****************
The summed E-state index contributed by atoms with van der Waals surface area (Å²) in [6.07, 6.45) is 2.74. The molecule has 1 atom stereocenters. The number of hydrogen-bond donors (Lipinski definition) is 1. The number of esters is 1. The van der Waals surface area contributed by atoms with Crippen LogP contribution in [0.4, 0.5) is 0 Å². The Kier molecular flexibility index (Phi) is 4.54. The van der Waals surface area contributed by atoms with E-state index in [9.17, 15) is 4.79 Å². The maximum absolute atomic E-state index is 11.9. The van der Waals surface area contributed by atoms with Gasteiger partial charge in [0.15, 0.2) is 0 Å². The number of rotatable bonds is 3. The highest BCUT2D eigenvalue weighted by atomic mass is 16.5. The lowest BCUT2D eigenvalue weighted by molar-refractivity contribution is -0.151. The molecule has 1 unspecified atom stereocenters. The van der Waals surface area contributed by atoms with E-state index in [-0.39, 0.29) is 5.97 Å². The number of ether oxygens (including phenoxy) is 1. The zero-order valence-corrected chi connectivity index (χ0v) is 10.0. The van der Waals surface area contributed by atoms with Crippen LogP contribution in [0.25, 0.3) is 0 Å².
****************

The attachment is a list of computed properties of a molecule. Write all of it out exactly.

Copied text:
The summed E-state index contributed by atoms with van der Waals surface area (Å²) in [6.07, 6.45) is 2.74. The molecule has 1 atom stereocenters. The number of hydrogen-bond donors (Lipinski definition) is 1. The number of esters is 1. The van der Waals surface area contributed by atoms with Crippen LogP contribution in [0.4, 0.5) is 0 Å². The Kier molecular flexibility index (Phi) is 4.54. The van der Waals surface area contributed by atoms with E-state index in [9.17, 15) is 4.79 Å². The maximum absolute atomic E-state index is 11.9. The van der Waals surface area contributed by atoms with Gasteiger partial charge in [0.15, 0.2) is 0 Å². The number of rotatable bonds is 3. The highest BCUT2D eigenvalue weighted by atomic mass is 16.5. The lowest BCUT2D eigenvalue weighted by molar-refractivity contribution is -0.151. The molecule has 1 unspecified atom stereocenters. The van der Waals surface area contributed by atoms with E-state index in [-0.39, 0.29) is 5.97 Å². The number of ether oxygens (including phenoxy) is 1. The zero-order valence-corrected chi connectivity index (χ0v) is 10.0. The van der Waals surface area contributed by atoms with Crippen LogP contribution in [0.25, 0.3) is 0 Å².